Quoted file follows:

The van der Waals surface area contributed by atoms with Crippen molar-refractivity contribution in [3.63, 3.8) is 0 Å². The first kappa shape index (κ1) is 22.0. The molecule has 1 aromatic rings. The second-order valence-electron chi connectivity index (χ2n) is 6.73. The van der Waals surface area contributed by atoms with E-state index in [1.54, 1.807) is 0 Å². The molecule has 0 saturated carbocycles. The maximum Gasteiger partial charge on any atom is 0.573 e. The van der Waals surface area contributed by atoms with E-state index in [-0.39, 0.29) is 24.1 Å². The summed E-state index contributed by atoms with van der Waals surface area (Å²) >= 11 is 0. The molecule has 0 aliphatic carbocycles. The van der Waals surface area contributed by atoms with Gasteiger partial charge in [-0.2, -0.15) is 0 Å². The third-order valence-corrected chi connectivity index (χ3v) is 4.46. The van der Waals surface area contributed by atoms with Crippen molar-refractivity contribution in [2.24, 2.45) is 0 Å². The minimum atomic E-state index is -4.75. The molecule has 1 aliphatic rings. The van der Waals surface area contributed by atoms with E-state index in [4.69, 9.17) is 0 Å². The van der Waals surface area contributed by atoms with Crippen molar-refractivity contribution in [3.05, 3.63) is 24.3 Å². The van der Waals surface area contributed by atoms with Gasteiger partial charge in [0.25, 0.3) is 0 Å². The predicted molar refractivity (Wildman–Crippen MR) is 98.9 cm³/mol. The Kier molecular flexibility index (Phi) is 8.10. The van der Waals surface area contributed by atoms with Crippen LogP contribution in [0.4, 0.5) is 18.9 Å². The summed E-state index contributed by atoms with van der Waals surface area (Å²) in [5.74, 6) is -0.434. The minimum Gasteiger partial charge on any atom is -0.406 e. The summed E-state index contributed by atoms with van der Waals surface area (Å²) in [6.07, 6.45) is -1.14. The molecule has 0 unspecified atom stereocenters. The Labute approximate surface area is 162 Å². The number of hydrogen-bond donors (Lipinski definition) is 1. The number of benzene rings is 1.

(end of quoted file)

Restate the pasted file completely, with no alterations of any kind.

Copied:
The van der Waals surface area contributed by atoms with Crippen molar-refractivity contribution in [3.63, 3.8) is 0 Å². The first kappa shape index (κ1) is 22.0. The molecule has 1 aromatic rings. The second-order valence-electron chi connectivity index (χ2n) is 6.73. The van der Waals surface area contributed by atoms with E-state index in [1.54, 1.807) is 0 Å². The molecule has 0 saturated carbocycles. The maximum Gasteiger partial charge on any atom is 0.573 e. The van der Waals surface area contributed by atoms with E-state index in [-0.39, 0.29) is 24.1 Å². The summed E-state index contributed by atoms with van der Waals surface area (Å²) >= 11 is 0. The molecule has 0 aliphatic carbocycles. The van der Waals surface area contributed by atoms with Gasteiger partial charge in [-0.2, -0.15) is 0 Å². The third-order valence-corrected chi connectivity index (χ3v) is 4.46. The van der Waals surface area contributed by atoms with Crippen molar-refractivity contribution in [2.24, 2.45) is 0 Å². The minimum atomic E-state index is -4.75. The molecule has 1 aliphatic rings. The van der Waals surface area contributed by atoms with E-state index in [4.69, 9.17) is 0 Å². The van der Waals surface area contributed by atoms with Crippen molar-refractivity contribution in [3.05, 3.63) is 24.3 Å². The van der Waals surface area contributed by atoms with Gasteiger partial charge in [0.25, 0.3) is 0 Å². The predicted molar refractivity (Wildman–Crippen MR) is 98.9 cm³/mol. The Kier molecular flexibility index (Phi) is 8.10. The van der Waals surface area contributed by atoms with Crippen LogP contribution in [0.4, 0.5) is 18.9 Å². The summed E-state index contributed by atoms with van der Waals surface area (Å²) in [5.74, 6) is -0.434. The minimum Gasteiger partial charge on any atom is -0.406 e. The summed E-state index contributed by atoms with van der Waals surface area (Å²) in [6.07, 6.45) is -1.14. The molecule has 0 unspecified atom stereocenters. The Labute approximate surface area is 162 Å². The number of hydrogen-bond donors (Lipinski definition) is 1. The number of benzene rings is 1.